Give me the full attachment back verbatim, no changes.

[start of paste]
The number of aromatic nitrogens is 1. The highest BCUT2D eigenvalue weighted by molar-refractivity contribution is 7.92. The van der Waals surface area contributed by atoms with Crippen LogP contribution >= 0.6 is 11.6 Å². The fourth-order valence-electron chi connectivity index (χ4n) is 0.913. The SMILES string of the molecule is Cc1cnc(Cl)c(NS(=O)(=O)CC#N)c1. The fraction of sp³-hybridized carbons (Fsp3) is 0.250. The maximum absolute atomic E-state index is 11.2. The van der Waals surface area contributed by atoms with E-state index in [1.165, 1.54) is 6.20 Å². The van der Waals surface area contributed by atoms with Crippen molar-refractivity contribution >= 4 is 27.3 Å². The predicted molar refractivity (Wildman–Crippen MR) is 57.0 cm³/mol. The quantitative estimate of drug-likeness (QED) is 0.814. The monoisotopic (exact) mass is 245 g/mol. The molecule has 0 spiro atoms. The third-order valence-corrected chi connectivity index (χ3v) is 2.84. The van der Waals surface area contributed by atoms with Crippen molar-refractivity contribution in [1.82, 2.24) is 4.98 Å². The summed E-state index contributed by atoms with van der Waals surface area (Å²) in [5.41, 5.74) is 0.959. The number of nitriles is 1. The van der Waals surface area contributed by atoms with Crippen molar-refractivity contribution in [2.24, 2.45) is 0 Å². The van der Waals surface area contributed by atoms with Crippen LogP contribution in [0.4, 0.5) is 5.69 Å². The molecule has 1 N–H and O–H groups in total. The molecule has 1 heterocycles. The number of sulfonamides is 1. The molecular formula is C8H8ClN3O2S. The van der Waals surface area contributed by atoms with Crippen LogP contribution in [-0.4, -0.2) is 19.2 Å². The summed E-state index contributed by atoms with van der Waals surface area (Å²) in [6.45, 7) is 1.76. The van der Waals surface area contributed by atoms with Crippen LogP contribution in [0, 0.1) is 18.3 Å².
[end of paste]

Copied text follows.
The number of aromatic nitrogens is 1. The highest BCUT2D eigenvalue weighted by molar-refractivity contribution is 7.92. The van der Waals surface area contributed by atoms with Crippen LogP contribution >= 0.6 is 11.6 Å². The fourth-order valence-electron chi connectivity index (χ4n) is 0.913. The SMILES string of the molecule is Cc1cnc(Cl)c(NS(=O)(=O)CC#N)c1. The fraction of sp³-hybridized carbons (Fsp3) is 0.250. The maximum absolute atomic E-state index is 11.2. The van der Waals surface area contributed by atoms with E-state index in [1.165, 1.54) is 6.20 Å². The van der Waals surface area contributed by atoms with Crippen molar-refractivity contribution >= 4 is 27.3 Å². The predicted molar refractivity (Wildman–Crippen MR) is 57.0 cm³/mol. The quantitative estimate of drug-likeness (QED) is 0.814. The monoisotopic (exact) mass is 245 g/mol. The molecule has 0 spiro atoms. The third-order valence-corrected chi connectivity index (χ3v) is 2.84. The van der Waals surface area contributed by atoms with Crippen molar-refractivity contribution in [1.82, 2.24) is 4.98 Å². The summed E-state index contributed by atoms with van der Waals surface area (Å²) in [5.41, 5.74) is 0.959. The number of nitriles is 1. The van der Waals surface area contributed by atoms with Crippen molar-refractivity contribution in [2.24, 2.45) is 0 Å². The van der Waals surface area contributed by atoms with Crippen LogP contribution in [0.4, 0.5) is 5.69 Å². The molecule has 1 N–H and O–H groups in total. The molecule has 1 heterocycles. The number of sulfonamides is 1. The molecular formula is C8H8ClN3O2S. The van der Waals surface area contributed by atoms with Crippen LogP contribution in [-0.4, -0.2) is 19.2 Å². The summed E-state index contributed by atoms with van der Waals surface area (Å²) in [6.45, 7) is 1.76. The van der Waals surface area contributed by atoms with Crippen LogP contribution in [0, 0.1) is 18.3 Å².